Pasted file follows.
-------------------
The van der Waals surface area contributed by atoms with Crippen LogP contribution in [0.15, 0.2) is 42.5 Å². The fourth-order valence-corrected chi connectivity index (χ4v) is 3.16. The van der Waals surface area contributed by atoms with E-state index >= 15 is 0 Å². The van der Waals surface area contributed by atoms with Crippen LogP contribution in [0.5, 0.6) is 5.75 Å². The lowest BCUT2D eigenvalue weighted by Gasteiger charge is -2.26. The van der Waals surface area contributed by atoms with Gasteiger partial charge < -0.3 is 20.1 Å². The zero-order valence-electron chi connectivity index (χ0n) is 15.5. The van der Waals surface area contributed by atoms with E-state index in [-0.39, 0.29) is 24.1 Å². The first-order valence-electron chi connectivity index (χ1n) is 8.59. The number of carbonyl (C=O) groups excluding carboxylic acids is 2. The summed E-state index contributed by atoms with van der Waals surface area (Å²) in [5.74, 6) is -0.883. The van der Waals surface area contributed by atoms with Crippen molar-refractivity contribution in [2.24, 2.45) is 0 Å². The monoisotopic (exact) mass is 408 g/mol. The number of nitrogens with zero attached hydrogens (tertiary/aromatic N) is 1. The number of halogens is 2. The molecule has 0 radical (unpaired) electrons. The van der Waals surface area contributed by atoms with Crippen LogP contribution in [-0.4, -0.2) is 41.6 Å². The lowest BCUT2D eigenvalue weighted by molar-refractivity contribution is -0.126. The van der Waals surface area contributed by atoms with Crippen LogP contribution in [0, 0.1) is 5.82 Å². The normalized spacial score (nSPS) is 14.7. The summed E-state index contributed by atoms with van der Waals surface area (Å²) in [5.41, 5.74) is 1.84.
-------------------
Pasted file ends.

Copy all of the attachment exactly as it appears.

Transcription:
The van der Waals surface area contributed by atoms with Crippen LogP contribution in [0.15, 0.2) is 42.5 Å². The fourth-order valence-corrected chi connectivity index (χ4v) is 3.16. The van der Waals surface area contributed by atoms with E-state index >= 15 is 0 Å². The van der Waals surface area contributed by atoms with Crippen LogP contribution in [0.5, 0.6) is 5.75 Å². The lowest BCUT2D eigenvalue weighted by Gasteiger charge is -2.26. The van der Waals surface area contributed by atoms with Gasteiger partial charge < -0.3 is 20.1 Å². The zero-order valence-electron chi connectivity index (χ0n) is 15.5. The van der Waals surface area contributed by atoms with E-state index in [-0.39, 0.29) is 24.1 Å². The first-order valence-electron chi connectivity index (χ1n) is 8.59. The number of carbonyl (C=O) groups excluding carboxylic acids is 2. The summed E-state index contributed by atoms with van der Waals surface area (Å²) in [5.74, 6) is -0.883. The van der Waals surface area contributed by atoms with Crippen molar-refractivity contribution in [2.24, 2.45) is 0 Å². The monoisotopic (exact) mass is 408 g/mol. The number of nitrogens with zero attached hydrogens (tertiary/aromatic N) is 1. The number of halogens is 2. The molecule has 0 radical (unpaired) electrons. The van der Waals surface area contributed by atoms with Crippen LogP contribution in [-0.4, -0.2) is 41.6 Å². The lowest BCUT2D eigenvalue weighted by molar-refractivity contribution is -0.126. The van der Waals surface area contributed by atoms with Crippen LogP contribution in [0, 0.1) is 5.82 Å². The normalized spacial score (nSPS) is 14.7. The summed E-state index contributed by atoms with van der Waals surface area (Å²) in [5.41, 5.74) is 1.84.